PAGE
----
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Thoughtcrime a Reality: U.S. Toughens Child Pornography Law
> WASHINGTON (Reuter) - Congress cracked down on child
>pornographers in a new law that took effect Tuesday, making it
>illegal to appear to depict children in sexual situations,
>whether in films, computer images or photographs.
> But the American Civil Liberties Union decried the law as
>unconstitutional and a waste of prosecutors' resources, since it
>expanded a law designed to protect any actual children used to
>produce pornography. The ACLU said it also was so broad that
>adults portraying children in films could risk prosecution.
> Previously, depictions of minors produced by computers
>without using children had been outside the scope of federal
>law. The new law expands the definition of child pornography to
>include any image -- photograph, video or computer-generated
>image -- that depicts or appears to depict a minor engaged in
>sexually explicit conduct.
> Senate Judiciary Committee Chairman Orrin Hatch, a Utah
>Republican, said it was designed to protect children from sexual
>exploitation and pedophiles. ``This is a tough bill aimed a
>child pornographers,'' he said.
> ``While federal law has failed to keep pace with technology,
>the purveyors of child pornography have been right on line with
>it. Passage of this bill will help to correct that problem,''
> But ACLU legislative counsel Daniel Katz said it had major
>ramifications for artists, the film industry and journalism. He
>said it included a waiver-of-privacy rule to permit newsroom
>searches for information related to investigations of child
> ``It is much broader, and the ramifications are
>extraordinary, both for artists and for people in the cinema,''
>Katz said. Under this expanded definition of child pornography,
>it would be illegal to produce or show a film that included an
>adult actor or actress portraying a minor in a sexually explicit
>scene, he said.
> Computers can be used to alter photographs, films and videos
>to produce sexually explicit materials virtually
>indistinguishable from unretouched photographs. The new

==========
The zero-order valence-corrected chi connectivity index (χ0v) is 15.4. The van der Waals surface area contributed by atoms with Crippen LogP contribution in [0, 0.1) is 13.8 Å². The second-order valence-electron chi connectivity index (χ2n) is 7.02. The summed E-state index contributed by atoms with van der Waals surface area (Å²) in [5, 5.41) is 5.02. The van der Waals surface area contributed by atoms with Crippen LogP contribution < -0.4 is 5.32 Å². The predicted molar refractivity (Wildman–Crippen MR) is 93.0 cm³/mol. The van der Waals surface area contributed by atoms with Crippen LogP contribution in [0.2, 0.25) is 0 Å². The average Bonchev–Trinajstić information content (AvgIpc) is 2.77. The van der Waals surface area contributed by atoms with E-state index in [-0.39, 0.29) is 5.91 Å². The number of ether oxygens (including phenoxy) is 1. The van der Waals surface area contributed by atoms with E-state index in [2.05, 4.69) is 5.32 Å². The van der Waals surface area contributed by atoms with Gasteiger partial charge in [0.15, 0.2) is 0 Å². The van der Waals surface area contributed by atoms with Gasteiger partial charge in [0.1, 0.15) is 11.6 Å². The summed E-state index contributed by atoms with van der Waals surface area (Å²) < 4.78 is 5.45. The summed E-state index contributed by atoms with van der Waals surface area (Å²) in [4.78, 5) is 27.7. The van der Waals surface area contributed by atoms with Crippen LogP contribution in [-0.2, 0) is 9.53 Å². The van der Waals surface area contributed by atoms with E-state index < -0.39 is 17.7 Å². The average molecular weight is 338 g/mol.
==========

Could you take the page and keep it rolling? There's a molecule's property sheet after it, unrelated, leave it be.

>technology has hampered prosecutors in their ability to obtain
>convictions because it can be impossible to identify individuals
>or to prove that the materials were produced using real
> The new law would allow prosecution of pornographers whether
>or not the identity of the child could be determined, so long as
>the person, even if an adult, appeared to be a minor. Currently,
>pornography is protected under free speech laws except when a
>minor child is involved.
> Hatch said the Judiciary Committee determined that
>computer-generated pornography posed many of the same dangers to
>children as did pornography made from unretouched photographs in
>that it could be used to seduce children into sexual activity or
>to encourage a pedophile to prey on them.
> The new law sets mandatory prison sentences of 15 years for
>production of child pornography, five years for possession of
>the materials and life in prison for repeat offenders convicted
>of sexual abuse of a minor.
> The child pornography law was included in part of a broad
>spending bill President Clinton signed into law Monday. It had
>passed the Senate Monday just hours before the midnight deadline
>for the start of the new financial year.
> It does not address new or expanded regulation of the
>Internet. The Justice Department has asked the Supreme Court to
>overturn a landmark ruling by a Philadelphia appeals court that
>blocked as unconstitutional a new federal law barring indecency
>on the Internet.
Regards, You cannot depend on your eyes when your imagination
is out of focus. -Mark Twain
Joseph Reagle http://rpcp.mit.edu/~reagle/home.html
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